Corliss Marine-Boiler Improvements, Patent Model

Description
This model was submitted to the U.S. Patent Office with the application for the patents issued to George H. Corliss, Providence, Rhode Island, August 26, 1862, nos. 36279 and 36281.
The model represents a pair of internally fired, fire-tube boilers of the “locomotive” type, each equipped with a steam main connected to the steam space at six different points for the purpose of diffusing the draft of steam from over the whole surface of the water in the boiler and thus prevent priming; and provided with a salt-water evaporator located in the breeching, so as to obtain heat from the hot flue gases, and connected to the surface condenser to lower the pressure on the boiling salt water to facilitate evaporation.
The purpose of the peculiar arrangement of steam pipes is to provide a method of obtaining steam free from water without the necessity of a high steam chamber, which would be a vulnerable part of a naval vessel. The theory is that the filling of any of the many tubes with water, due to the pitching of the vessel, would cause the other tubes to supply the steam to the engines and the water would not travel far in the immersed tubes.
Reference:
This description comes from the 1939 Catalog of the Mechanical Collections of the Division of Engineering United States Museum Bulletin 173 by Frank A. Taylor.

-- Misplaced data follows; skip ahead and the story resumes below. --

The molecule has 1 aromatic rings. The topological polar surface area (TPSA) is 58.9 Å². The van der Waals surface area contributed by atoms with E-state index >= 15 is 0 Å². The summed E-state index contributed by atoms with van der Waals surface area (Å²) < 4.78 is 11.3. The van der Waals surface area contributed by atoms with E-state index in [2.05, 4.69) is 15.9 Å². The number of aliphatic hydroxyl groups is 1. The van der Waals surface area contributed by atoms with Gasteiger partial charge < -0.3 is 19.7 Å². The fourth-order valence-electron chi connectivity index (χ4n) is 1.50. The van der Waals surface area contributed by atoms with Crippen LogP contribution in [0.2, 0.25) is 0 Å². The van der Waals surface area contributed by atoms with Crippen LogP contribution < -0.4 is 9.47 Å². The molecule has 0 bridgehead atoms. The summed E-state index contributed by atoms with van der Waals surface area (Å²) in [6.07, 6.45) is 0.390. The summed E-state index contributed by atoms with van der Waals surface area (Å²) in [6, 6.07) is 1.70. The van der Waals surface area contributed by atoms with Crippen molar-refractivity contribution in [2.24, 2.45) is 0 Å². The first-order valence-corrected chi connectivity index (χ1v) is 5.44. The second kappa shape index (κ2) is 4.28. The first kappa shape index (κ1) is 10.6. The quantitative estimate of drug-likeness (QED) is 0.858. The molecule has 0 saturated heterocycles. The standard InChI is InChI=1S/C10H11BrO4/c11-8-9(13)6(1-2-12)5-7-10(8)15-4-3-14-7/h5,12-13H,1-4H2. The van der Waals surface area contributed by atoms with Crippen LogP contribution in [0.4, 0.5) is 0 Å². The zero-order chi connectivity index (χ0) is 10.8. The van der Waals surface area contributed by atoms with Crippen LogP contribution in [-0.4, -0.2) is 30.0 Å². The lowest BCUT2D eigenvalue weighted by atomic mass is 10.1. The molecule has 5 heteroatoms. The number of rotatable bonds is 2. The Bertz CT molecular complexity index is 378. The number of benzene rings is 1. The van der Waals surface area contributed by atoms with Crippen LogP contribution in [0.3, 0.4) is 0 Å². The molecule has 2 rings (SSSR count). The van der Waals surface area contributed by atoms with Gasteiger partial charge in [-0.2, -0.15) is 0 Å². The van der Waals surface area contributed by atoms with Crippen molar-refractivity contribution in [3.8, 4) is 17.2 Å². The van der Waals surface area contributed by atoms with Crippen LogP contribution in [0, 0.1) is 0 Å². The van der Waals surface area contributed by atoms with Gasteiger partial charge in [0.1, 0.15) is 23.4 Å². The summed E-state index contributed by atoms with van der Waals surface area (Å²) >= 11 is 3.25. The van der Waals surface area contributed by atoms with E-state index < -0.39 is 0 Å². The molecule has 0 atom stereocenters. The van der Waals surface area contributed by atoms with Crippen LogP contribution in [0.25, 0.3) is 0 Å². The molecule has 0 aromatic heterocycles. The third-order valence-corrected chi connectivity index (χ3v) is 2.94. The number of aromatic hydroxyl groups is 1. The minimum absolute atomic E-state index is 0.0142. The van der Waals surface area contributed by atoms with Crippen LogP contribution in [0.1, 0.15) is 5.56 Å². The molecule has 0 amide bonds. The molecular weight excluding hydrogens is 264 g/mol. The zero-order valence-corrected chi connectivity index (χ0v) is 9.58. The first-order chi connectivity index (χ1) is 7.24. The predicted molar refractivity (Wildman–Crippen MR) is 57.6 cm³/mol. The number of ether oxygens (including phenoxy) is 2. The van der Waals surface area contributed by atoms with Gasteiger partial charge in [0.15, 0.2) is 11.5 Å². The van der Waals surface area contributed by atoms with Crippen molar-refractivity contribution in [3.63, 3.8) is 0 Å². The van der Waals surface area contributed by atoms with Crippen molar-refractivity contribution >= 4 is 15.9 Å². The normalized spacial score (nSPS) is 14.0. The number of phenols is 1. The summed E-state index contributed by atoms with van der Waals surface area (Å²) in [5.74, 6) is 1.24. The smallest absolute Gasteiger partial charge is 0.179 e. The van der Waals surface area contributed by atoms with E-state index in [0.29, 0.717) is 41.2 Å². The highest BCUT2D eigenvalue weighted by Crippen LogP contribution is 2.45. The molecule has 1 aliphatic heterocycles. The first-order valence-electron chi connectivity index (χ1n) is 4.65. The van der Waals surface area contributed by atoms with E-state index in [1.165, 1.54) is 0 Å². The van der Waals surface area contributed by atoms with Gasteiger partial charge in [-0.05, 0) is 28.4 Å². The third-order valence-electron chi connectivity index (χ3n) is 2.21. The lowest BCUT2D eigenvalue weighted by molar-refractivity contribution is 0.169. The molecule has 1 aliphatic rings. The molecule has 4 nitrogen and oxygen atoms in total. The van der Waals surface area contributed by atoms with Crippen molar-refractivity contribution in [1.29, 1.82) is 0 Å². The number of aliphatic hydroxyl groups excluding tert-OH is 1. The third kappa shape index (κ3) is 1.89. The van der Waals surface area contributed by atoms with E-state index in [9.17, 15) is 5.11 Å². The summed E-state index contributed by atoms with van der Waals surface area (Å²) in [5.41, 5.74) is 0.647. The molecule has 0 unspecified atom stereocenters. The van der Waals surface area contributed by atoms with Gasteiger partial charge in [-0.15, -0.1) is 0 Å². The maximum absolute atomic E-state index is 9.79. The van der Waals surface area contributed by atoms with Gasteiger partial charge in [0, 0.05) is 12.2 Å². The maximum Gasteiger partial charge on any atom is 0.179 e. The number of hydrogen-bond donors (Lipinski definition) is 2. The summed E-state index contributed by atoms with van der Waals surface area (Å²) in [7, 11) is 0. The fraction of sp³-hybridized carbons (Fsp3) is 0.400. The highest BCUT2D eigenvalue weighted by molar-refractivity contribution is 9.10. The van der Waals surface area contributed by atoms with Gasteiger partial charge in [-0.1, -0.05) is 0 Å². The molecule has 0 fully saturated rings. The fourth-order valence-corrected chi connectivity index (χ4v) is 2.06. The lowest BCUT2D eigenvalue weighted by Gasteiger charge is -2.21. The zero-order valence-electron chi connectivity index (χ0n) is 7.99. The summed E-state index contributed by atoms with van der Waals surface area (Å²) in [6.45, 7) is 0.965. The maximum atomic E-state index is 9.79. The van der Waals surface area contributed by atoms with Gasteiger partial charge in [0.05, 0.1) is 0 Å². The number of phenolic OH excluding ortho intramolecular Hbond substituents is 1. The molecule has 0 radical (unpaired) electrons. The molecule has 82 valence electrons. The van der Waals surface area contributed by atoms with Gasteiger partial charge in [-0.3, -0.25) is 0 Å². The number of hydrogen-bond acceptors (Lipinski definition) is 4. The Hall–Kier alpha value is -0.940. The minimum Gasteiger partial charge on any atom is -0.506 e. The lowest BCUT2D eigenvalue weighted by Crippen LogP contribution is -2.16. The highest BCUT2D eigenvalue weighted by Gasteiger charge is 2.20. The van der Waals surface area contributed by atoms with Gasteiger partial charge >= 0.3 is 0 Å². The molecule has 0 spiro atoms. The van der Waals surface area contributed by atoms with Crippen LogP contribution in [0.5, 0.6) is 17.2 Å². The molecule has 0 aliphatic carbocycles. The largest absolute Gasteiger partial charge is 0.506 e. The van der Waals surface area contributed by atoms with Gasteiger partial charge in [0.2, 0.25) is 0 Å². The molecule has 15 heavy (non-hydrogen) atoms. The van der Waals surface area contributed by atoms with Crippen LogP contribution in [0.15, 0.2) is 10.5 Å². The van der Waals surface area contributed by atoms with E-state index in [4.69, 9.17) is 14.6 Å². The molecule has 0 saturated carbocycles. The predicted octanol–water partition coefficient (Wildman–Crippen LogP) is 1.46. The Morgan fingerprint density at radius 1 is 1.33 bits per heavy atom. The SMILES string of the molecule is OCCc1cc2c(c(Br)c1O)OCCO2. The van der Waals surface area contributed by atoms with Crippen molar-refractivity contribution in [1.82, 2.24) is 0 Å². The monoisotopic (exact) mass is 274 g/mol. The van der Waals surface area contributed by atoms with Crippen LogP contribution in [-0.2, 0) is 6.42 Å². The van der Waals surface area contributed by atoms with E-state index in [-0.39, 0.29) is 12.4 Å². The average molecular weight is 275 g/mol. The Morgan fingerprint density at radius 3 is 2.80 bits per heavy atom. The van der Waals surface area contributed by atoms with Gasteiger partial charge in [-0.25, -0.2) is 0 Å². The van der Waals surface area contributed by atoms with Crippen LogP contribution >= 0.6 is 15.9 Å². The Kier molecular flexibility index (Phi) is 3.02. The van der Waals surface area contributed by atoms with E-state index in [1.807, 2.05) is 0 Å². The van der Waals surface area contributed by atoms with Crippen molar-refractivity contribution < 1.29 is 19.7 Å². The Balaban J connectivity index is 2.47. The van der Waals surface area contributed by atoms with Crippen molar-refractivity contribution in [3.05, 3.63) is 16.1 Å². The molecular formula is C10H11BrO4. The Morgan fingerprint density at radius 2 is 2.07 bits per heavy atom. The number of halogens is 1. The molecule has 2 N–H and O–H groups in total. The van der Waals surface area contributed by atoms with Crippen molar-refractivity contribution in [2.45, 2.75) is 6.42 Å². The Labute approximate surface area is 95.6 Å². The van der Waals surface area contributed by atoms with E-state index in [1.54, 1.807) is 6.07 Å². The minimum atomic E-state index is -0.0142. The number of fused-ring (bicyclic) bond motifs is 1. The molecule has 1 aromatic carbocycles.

Location
Currently not on view
Object Name
boiler, steam, model
patent model, boiler, steam
date made
1862
patent date
1862-08-26
inventor
Corliss, George H.
Physical Description
iron (overall material)
Measurements
overall: 4 in x 3 5/8 in x 8 1/2 in; 10.16 cm x 9.2075 cm x 21.59 cm
overall-from catalog card: 4 in x 4 in x 8 1/2 in; 10.16 cm x 10.16 cm x 21.59 cm
place made
United States: Rhode Island
associated place
United States: Rhode Island, Providence
ID Number
MC*308666
catalog number
308666
accession number
89797
patent number
36,279
36,281
See more items in
Work and Industry: Mechanical and Civil Engineering
Work
Industry & Manufacturing
Bulletin 173
Engineering, Building, and Architecture
Data Source
National Museum of American History, Kenneth E. Behring Center

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